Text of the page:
The most prevalent semi-volatile organic compounds (SVOCs) [grouped and ordered by number of studies in the descending order] were: naphthalene; pentabromodiphenylethers (PBDEs) including PBDE100, PBDE99, and PBDE47; BDE 28; BDE 66; benzo(a)pyrene, and indeno(1,2,3,cd)pyrene. There are also numerous other SVOCs measured including phthalate esters and polycyclic aromatic hydrocarbons. but because of the complicated analytical requirements they are not always measured and thus reported only occasionally. Table 2 shows the selection of semi-volatile organic compounds with the measurement weighted mean concentration from all available studies and with the highest top-of-range concentration together with the reported concentration level. It can be observed that the concentrations are at least one order of magnitude lower than in case of VOCs. The potential sources of common semi-volatile organic compounds and the compounds with the highest concentration are presented in Table 4.

Table 2: SVOCs measured in residential environments with the highest mean and top-of-range(highest measured) concentration in μg/m3 (data from Logue et al., 2011)1,2


Table 3 shows the concentrations and 95th percentile for other pollutants including carbon monoxide (CO), nitrogen oxides (NOx), and particular matter (PM) having size fraction lower than 2.5 μm (PM2.5) and ultrafine particles (UFP) with the size lower that 0.1 μm, as well as sulphur hexafluoride (SO2) and ozone (O3). Potential sources of these pollutants are given in Table 4.

Table 3: Concentration of selected pollutants measured in residential environments in μg/m3 (data from Logue et al. (2011a) and Beko et al. (2013))1,2,3


mould in a bathroom

Figure 2: Mould in a bathroom

Biological pollutants sources

There have been numerous biological pollutants measured in homes especially in studies of mould and moisture in homes associated with fungal proliferation and bacteria activity as well as release of allergens and mycotoxins. Examples include Candida, Aspergillus, Pennicillum, ergosterol, endotoxins, 1-3β–d glucans. Presence of pets or proliferation of house dust mites can also result in elevated levels of allergens. Typical indoor concentrations of fungi in homes in US, UK and Australia have been seen to range from 102 to 103 colony forming units (CFU) per m3 and as high as 103 to 105 CFU/m3 in particularly moisture damaged environments (McLaughlin 2013). The measured median levels of dog allergens (Can f 1) and cat allergens (Fel d 1) in French houses were below limit of quantification respectively 1.02 ng/m3 and 0.18 ng/m3 whereas 95% percentile concentration was 1.6 ng/m3 and 2.7 ng/m3 respectively (Kirchner et al. 2009). Mite allergens in mattress measured in 567 dwellings in France were 2.2 μg/g and 1.6 μg/g for Der f 1 and Der p 1 allergens respectively, while the corresponding 95% percentile levels were 83.6 μg/g and 32.6 μg/g (Kirchner et al. 2009). Table 4 shows the major sources associated with selected pollutants listed above. A distinction is made, if possible, whether the sources are located indoors or outdoors. It is clear that the pollutants in dwellings originate from many sources and it would be quite challenging to identify one or two sources being mainly responsible for elevated exposures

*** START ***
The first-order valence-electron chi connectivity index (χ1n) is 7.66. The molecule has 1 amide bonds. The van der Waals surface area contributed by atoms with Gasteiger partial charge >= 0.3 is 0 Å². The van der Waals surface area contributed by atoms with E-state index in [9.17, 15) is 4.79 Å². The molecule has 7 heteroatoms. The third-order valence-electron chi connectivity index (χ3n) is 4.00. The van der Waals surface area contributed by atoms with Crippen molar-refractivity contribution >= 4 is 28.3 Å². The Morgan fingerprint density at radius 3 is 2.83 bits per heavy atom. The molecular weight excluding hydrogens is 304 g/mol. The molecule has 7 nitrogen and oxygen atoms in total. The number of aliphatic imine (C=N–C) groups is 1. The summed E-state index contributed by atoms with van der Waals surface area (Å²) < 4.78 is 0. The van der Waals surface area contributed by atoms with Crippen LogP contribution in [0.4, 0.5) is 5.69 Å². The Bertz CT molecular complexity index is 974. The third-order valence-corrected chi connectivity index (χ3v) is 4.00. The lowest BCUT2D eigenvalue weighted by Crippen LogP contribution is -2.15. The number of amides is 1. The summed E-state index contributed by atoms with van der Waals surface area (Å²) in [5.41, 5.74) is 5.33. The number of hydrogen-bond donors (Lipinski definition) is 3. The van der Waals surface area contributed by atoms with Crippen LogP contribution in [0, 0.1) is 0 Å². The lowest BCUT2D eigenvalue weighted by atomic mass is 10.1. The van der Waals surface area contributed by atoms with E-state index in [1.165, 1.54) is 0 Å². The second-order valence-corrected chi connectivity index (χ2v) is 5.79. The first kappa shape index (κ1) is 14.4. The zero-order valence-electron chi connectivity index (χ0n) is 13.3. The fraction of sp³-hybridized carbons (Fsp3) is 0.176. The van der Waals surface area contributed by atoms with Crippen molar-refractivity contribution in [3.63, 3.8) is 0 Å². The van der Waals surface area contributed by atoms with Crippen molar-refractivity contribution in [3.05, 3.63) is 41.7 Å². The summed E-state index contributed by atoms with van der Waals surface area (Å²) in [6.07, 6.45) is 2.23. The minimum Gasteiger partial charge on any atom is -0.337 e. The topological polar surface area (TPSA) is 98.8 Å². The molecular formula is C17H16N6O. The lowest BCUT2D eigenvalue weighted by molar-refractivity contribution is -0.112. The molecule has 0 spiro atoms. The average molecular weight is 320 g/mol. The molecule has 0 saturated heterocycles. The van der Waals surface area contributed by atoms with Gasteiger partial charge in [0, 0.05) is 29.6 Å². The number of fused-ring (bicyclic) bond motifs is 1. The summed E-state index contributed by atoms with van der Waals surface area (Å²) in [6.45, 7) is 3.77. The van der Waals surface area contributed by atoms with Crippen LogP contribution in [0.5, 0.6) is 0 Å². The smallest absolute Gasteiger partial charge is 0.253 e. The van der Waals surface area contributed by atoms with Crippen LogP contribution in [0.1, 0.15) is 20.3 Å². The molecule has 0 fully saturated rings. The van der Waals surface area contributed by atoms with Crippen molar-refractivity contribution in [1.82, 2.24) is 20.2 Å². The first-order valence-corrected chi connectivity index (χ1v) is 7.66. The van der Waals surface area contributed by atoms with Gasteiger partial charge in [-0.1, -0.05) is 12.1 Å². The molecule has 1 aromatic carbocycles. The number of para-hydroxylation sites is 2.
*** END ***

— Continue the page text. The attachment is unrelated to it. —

Table 4: Major pollutants in dwellings with the associated sources of their origin; (O) indicates sources present outdoors and (I) sources present indoors

table4-1 table4-2

Paint can be a source of different pollutants

Figure 3: Paint can be a source of different pollutants

Original Article

Post time: Sep-17-2021